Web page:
As most films are products of the particular times in which they are written and produced, the late 2012 release of Django Unchained and Lincoln gives us much to ponder. What strange confluence of events saw two large budget American films both set against the background of slavery around the time of the Civil War? While Steven Spielberg’s Lincoln uses the debate over the Thirteenth Amendment to the Constitution (abolishing slavery, a follow up to the better known “Emancipation Proclamation”) as a dramatic instigator coinciding with the final months of that bloody war, Quentin Tarantino’s Django presents as a “revenge fantasy” against all of those nasty and brutal white slave owners.
In some very odd way, both of these films are products of the Obama era of American political life. In fact, it’s possible to see Lincoln as a lengthy parable for the current deadlock in Washington: a liberal President (Obama) whose policies are frustrated by backwards conservatives. The year 1865 was different (the Republicans were, more or less, the party of progressivism at the time – although American politics has rarely been as easily categorised as it is now). And Abraham Lincoln, at least according to Spielberg’s interpretation, working from a script by Tony Kushner, based on Doris Kearns Goodwin’s massive (916 page) book Team of Rivals: The Political Genius of Abraham Lincoln, despite his enormous popularity, was having his will frustrated by a “do nothing” House of Representatives. Like Obama’s experience, the Senators were not the issue at the time. And somewhere in their film, Spielberg/Kushner seem to be saying that if only Obama were a bit more wiley, a bit more willing to “kick heads”, he might be able to pass his progressive slate of legislation.
Conservative columnist Mona Charen makes the Obama-Lincoln point very explicitly (albeit with a heavy tinge of criticism and negativity):
He swore his oath of office on Abraham Lincoln’s Bible. He has asked to give the State of the Union address on Lincoln’s birthday. He rode to Washington in 2009 on a train route similar to Lincoln’s in 1861. He has compared his critics to Lincoln’s critics. He confides to admirers that he likes to read the handwritten Gettysburg Address that hangs in the Lincoln Bedroom…. Obama’s second inaugural poached lines from Lincoln’s speeches.
Spielberg’s Lincoln is, at heart, a two and a half hour film about passing a piece of legislation. It may have been awfully important at the time, but I doubt that prior to this film’s release more than a small percentage of Americans would have actually recognised what the Thirteenth Amendment actually was (is). A parable for “Obamacare” perhaps, or maybe gun control legislation or the prevention of climate change? (Click here for Henrik Hertzberg’s New Yorker article of December 17, 2012 where he details all of the historical inaccuracies of Lincoln.)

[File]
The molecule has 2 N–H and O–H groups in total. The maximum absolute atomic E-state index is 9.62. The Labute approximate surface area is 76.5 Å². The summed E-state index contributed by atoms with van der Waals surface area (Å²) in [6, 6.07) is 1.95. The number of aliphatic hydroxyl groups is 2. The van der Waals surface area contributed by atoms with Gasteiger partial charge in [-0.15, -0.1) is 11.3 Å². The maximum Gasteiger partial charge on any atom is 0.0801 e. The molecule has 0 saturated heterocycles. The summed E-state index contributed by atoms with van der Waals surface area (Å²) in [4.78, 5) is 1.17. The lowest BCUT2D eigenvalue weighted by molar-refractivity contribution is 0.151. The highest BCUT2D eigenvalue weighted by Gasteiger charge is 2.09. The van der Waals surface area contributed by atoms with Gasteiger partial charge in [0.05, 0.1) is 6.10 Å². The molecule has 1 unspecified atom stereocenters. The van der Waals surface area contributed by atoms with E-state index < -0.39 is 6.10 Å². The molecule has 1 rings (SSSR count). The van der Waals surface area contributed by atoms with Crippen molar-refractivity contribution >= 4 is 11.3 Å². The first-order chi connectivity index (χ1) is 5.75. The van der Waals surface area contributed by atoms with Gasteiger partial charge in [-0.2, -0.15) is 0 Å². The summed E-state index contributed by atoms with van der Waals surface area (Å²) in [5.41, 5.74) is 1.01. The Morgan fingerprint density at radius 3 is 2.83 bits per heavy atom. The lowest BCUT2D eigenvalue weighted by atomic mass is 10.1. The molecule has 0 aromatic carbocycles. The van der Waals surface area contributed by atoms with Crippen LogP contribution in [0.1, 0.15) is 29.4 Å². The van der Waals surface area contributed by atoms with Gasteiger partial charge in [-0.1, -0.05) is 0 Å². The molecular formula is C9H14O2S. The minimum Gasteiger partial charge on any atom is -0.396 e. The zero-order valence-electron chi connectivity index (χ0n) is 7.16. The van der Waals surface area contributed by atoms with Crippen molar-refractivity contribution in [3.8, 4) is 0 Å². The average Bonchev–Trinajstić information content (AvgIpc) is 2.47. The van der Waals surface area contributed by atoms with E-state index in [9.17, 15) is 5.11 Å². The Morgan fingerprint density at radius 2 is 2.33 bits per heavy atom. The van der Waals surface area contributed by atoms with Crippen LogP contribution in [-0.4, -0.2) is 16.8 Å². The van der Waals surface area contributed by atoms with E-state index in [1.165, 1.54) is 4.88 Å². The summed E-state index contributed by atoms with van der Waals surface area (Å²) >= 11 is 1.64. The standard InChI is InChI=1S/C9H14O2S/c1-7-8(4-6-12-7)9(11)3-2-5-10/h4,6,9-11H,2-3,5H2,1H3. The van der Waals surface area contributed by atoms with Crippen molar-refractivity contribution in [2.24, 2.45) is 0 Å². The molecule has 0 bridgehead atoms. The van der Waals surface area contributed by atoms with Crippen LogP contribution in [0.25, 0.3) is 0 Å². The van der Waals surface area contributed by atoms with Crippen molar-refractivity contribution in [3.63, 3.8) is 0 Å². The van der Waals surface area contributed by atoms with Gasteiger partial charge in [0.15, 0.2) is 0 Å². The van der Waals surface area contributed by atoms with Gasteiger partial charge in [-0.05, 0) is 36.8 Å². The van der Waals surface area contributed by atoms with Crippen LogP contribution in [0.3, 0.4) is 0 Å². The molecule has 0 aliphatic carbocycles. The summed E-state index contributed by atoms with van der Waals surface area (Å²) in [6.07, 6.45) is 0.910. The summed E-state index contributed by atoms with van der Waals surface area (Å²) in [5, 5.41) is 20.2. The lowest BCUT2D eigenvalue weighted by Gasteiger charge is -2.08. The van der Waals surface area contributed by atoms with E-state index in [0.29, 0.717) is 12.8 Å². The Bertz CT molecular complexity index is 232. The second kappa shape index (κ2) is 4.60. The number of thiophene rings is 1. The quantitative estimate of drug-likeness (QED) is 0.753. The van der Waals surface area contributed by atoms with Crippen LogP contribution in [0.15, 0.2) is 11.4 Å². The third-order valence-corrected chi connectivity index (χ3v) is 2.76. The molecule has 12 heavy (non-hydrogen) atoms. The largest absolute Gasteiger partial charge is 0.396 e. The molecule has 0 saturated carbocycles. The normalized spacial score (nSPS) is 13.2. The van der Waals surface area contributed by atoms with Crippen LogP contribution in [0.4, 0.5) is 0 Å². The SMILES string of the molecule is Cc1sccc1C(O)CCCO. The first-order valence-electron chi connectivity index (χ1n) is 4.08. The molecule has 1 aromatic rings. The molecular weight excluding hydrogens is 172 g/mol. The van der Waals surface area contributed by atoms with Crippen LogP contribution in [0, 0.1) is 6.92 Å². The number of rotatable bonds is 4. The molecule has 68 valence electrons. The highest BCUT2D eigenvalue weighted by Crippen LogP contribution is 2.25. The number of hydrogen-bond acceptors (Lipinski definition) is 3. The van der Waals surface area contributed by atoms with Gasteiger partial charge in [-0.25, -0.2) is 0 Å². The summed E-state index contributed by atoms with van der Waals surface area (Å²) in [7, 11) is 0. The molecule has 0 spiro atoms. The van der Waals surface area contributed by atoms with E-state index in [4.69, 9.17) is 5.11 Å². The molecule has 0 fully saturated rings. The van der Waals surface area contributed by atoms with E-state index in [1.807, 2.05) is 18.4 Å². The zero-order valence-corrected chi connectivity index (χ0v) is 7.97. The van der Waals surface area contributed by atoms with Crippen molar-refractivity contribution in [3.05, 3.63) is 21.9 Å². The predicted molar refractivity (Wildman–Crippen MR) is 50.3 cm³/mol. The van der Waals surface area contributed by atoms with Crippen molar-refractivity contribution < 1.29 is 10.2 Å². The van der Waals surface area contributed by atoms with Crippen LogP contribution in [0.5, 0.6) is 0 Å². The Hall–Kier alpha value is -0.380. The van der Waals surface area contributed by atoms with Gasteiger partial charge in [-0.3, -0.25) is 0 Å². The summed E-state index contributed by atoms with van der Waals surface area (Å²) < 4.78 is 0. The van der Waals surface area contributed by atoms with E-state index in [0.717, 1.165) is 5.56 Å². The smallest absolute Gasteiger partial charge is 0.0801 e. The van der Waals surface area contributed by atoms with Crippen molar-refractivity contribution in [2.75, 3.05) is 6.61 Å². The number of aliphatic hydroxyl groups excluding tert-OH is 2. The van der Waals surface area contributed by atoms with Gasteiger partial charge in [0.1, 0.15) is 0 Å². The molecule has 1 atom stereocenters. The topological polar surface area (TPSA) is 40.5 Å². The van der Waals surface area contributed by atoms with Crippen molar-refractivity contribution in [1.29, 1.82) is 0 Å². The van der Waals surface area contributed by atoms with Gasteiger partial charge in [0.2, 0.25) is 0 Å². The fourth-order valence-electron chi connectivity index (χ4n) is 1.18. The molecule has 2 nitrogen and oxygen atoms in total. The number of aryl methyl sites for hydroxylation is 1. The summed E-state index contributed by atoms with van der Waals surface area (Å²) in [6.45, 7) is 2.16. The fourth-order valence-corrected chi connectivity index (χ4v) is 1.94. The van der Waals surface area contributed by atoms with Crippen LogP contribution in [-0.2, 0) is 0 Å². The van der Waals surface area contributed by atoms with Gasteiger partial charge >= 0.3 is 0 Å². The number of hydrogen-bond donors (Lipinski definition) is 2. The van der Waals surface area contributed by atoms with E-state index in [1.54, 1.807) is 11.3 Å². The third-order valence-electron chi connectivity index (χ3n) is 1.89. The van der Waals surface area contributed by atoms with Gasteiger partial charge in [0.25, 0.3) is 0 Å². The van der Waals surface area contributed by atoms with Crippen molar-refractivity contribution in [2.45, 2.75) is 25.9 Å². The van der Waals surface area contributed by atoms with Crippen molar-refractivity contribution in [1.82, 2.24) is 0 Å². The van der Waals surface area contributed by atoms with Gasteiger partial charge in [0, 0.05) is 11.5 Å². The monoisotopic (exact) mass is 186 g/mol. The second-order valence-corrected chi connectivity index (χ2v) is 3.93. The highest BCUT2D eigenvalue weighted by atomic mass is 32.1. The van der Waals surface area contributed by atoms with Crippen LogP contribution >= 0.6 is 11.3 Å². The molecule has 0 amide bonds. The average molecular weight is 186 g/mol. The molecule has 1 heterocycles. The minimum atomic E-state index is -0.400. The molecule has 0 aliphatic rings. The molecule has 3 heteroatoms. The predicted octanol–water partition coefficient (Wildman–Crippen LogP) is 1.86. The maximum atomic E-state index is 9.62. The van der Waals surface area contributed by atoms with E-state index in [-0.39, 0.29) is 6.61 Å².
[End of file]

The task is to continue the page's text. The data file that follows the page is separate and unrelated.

By contrast, Django Unchained – running almost a full three hours – makes no pretence to actual history (its historical inaccuracies easily outnumber its accuracies, so it’s strange that one Australian film critic recently wrote that he finally “understood” slavery after watching this film), and sets up a virtual fantasy of “blacks fighting back”. Or at least one does (Django, played by Jamie Foxx). Here Tarantino “does” slavery in the same way that his Inglourious Bastards (2009) “did” the Holocaust. But what actually is the point of Django? Setting aside the entertainment value – and the film is genuinely entertaining in a really messy, over-long, funny but bloody way – what exactly is Tarantino trying to say? Unlike Spielberg, who takes his cue from a 900+ page biography (and the talky screenplay had a hard time cutting out words), Tarantino appears to be more influenced by Mel Brooks’ Blazing Saddles. Tarantino’s first scene is close to a re-make of Brooks’ first scene, and a scene near the end when Quentin Tarantino inexplicably plays a dumb Australian cowboy could also have been taken directly from Brooks.
Four of the top films up for “Best Film” in this year’s Oscars are based on American history: Django Unchained, Argo – which won the Golden Globe for drama, Lincoln and Zero Dark Thirty. I suspect that the Academy, being what they are (a group of mostly American, mostly 65+, mostly male) will choose one of these. If so, it will be a shame, because Life of Pi is the year’s most extraordinary film, one unbound by having its feet firmly planted in messy and argumentative history.